[Jay is traveling the beach today as “Fancy Daddy.” So check out this post by Stefanie O’Connell of The Broke and Beautiful Life while he’s getting a tan ;) Or, more than likely, trying to get Baby Penny & Nickel to quit putting sand in their mouths, sigh…]
If you have parented, “aunted” or “uncled”, or babysat a young girl of a certain age in the past five years, you are likely familiar with a sassy and classy little storybook character that goes by the name of Fancy Nancy.
At the age of 25, I spent six months of my life and made a major career move playing this fun loving, fancy talking eight year old.
I starred as Fancy Nancy (and about nine other characters) in a storybook musical review that toured the United States from major cities like Dallas, Texas to middle of nowhere towns like Spirit Lake, Iowa. Five actors, one stage manager, and a full set packed into a Dodge Sprinter, brought Fancy Nancy (and other storybooks) to thousands of kids across America.
A Typical Day as Fancy Nancy
On a typical day we’d be called to the hotel lobby around 6:30am to drive to the performance venue. Upon arrival, the six of us would unload our full set from the back of the van and spend the next hour and half putting it together and setting everything from costumes to props to set pieces for the show.
If we were lucky, we were in a theatre that had a loading dock we could back the van right up to and stage hands to help us out. The less than ideal venues, typically school gyms and cafeterias, required us to haul our entire set through the winding hallways, stairs, and throngs of children before crafting a stage out of nothing but a dirty floor.
Then… showtime! In one hour we would bring to life six popular storybooks, all in song…. And the kids LOVED it. I played a chicken, a campaigner, a reporter, a mom, Fancy Nancy, a different mom, a baby, a monster, and a bitchy teenage cat. I burned at least 500 calories as I sweat it out with potty jokes, time steps, and important life lessons like “there’s no fancier or better way to say, “I love you””.
After each show, I would feel like a total wreck. I had props and costumes from quick changes flung all over the place, and I would be sweating through my entire base layer. We’d typically have half an hour to reset before doing it all over again for the next group of kids.
After show two, we’d break it all down and load it back in the van before driving anywhere from two to six hours to the next city. After arrival and check in, I’d force myself to go for a run while scavenging for semblances of healthy, vegetarian food for dinner. It’d usually be dark out by that time, and always being in a new and unfamiliar place, I managed to put myself in compromising circumstances more than once.
After surviving my run, several hundred miles of travel, and anywhere between 1-3 shows in the day, I would plop down on the hotel bed and obsess over my new favorite activity, counting my money.
How Much it Paid
In addition to our salary, $464/weekly (before taxes, union dues, and agent fees), we were given $54/day per diem, meant to cover food and housing costs.
Even in bumblef**k, America, hotel rooms cost more than $50 a night – forget eating anything. The worst part was, the company would book the hotel rooms, often at $80-$100 per night. I took it upon myself to research alternatives, occasionally finding a deal to save $10-20, but it had to be approved by everyone in the cast and by “changing the itinerary” (i.e. staying in the cheaper hotel next door), we forfeited any overtime. Yeah, it was bullsh*t.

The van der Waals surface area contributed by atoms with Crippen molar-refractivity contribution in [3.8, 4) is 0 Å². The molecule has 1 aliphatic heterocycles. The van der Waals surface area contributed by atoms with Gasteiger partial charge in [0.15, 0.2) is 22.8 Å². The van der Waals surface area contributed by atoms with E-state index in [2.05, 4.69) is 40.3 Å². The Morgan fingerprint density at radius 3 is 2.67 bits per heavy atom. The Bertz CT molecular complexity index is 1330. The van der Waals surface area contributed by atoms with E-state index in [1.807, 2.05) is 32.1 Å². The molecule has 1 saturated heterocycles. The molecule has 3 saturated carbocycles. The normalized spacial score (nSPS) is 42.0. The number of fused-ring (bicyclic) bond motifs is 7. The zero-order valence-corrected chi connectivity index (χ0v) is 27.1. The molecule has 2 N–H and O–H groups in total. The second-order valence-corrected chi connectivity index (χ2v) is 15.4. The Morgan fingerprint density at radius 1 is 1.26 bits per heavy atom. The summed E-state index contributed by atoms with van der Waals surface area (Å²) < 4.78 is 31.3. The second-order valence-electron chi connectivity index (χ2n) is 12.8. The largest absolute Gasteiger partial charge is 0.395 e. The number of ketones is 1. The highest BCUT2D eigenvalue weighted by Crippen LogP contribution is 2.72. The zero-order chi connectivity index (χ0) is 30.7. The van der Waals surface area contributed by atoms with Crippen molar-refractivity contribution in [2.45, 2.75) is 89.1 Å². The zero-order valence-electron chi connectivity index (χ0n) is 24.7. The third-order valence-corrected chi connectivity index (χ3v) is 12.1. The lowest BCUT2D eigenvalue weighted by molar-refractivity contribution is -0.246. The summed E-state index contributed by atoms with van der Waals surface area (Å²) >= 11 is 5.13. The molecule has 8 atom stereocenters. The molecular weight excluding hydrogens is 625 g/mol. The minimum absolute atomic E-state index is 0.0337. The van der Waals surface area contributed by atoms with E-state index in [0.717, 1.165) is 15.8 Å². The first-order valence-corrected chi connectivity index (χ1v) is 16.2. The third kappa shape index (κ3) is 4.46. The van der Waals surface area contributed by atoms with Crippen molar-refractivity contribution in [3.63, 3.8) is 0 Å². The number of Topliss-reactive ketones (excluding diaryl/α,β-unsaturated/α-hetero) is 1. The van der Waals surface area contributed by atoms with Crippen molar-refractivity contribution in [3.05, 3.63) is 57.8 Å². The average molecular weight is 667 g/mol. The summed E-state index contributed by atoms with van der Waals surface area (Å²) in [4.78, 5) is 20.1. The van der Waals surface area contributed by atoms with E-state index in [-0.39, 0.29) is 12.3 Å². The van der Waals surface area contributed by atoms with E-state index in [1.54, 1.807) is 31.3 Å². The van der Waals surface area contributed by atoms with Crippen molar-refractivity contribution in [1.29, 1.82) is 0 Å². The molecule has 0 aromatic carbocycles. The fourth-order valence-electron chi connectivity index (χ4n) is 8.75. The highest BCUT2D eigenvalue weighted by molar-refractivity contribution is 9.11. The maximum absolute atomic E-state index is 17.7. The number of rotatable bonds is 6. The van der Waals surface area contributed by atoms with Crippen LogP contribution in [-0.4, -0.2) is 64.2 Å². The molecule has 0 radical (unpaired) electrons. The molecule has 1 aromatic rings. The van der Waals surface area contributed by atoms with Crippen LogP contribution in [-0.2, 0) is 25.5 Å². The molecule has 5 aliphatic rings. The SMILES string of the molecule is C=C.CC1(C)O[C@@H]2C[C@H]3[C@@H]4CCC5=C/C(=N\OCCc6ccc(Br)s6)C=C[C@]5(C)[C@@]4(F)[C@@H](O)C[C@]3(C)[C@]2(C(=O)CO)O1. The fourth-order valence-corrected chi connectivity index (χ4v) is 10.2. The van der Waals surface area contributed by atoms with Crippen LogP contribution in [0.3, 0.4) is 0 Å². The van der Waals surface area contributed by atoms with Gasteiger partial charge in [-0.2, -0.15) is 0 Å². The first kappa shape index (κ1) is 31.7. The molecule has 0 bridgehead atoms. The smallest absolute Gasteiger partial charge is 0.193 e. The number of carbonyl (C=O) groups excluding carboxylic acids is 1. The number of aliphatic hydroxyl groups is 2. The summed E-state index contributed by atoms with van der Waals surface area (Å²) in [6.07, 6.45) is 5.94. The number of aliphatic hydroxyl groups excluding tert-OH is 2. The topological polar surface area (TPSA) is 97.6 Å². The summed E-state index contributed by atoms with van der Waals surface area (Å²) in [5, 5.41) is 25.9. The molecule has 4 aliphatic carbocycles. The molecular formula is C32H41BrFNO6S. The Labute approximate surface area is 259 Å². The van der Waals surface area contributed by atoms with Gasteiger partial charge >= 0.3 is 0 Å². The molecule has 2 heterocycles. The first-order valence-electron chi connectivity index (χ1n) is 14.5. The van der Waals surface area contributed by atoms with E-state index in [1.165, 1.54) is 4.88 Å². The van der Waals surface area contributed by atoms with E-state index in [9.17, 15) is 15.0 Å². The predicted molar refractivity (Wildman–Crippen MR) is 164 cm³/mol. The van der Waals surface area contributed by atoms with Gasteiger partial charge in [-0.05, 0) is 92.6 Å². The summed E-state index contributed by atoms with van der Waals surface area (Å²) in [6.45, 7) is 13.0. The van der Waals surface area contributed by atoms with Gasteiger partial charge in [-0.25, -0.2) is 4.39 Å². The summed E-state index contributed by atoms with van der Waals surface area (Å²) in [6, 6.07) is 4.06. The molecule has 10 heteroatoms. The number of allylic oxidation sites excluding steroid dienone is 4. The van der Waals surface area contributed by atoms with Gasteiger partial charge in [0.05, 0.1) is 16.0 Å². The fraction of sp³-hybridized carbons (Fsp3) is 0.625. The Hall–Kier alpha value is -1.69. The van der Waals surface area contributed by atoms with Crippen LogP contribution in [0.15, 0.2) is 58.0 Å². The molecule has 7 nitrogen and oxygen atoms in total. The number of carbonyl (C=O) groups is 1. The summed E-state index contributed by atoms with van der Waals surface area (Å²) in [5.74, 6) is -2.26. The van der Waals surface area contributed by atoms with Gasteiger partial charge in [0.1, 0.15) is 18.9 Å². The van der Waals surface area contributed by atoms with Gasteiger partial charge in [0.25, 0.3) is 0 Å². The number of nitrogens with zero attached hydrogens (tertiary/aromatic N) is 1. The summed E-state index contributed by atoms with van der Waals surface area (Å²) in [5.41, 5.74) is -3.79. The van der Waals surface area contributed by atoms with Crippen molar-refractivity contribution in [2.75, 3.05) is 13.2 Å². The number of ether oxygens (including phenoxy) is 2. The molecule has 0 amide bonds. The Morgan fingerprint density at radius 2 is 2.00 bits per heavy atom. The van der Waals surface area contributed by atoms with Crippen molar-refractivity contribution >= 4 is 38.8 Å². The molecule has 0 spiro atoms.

During the first four months of tour I roomed with the other woman on the road to split room costs. But after living, working, driving, eating, and breathing the same people in a tiny van for all those days, I couldn’t bear it any more. I started couchsurfing, contacting any and all distant family and friend contacts, even ridesharing, to avoid spending more money on hotels or more time in the van.
As for eating, I got real creative. I would find a local grocery store and concoct healthy creations in my hotel room microwave since the only thing available in most of the country is Waffle House and McDonalds – neither of which I’ll touch with a ten foot pole.
I also got real good about finding cheap liquor, because there’s nothing like the roar of children, having to sit in the front seat between the driver and the passenger for six hours, and then loading set pieces that weigh twice what you do to make you start drinking.
Some Perks in The Madness
It wasn’t all terrible. I got to expose many children to their first ever musical theatre experience. As a “storybook celeb” I would get star struck little ones asking for my autograph. I often made press appearances at “Fancy Nancy” tea parties where I was revered. Not to mention, I got to see some beautiful parts of the country. Sure, I wasn’t a fan of all of it, but certain locales caught me by surprise – Des Moines, Iowa; Newport, Oregon; Provo, Utah.
As for that major career move I mentioned, playing Fancy Nancy allowed me to join Actor’s Equity Association, the professional theatre union. A few months later, that move facilitated my NYC debut in the multi million dollar production of How the Grinch Stole Christmas at Madison Square Garden.
So while I was living off of pennies, breaking my body with oversized set pieces and cramped car rides, and subsisting off of side dishes for six months; I was bringing theatre, art, and education to thousands of young’ins while learning some important things myself (and, by the way, birthing my blog).
Do I regret it? Not for a moment.
Stefanie O’Connell is a New York City based actress and freelance writer. She chronicles her struggle to “live the dream” on a starving artists’ budget at TheBrokeAndBeautifulLife.com.
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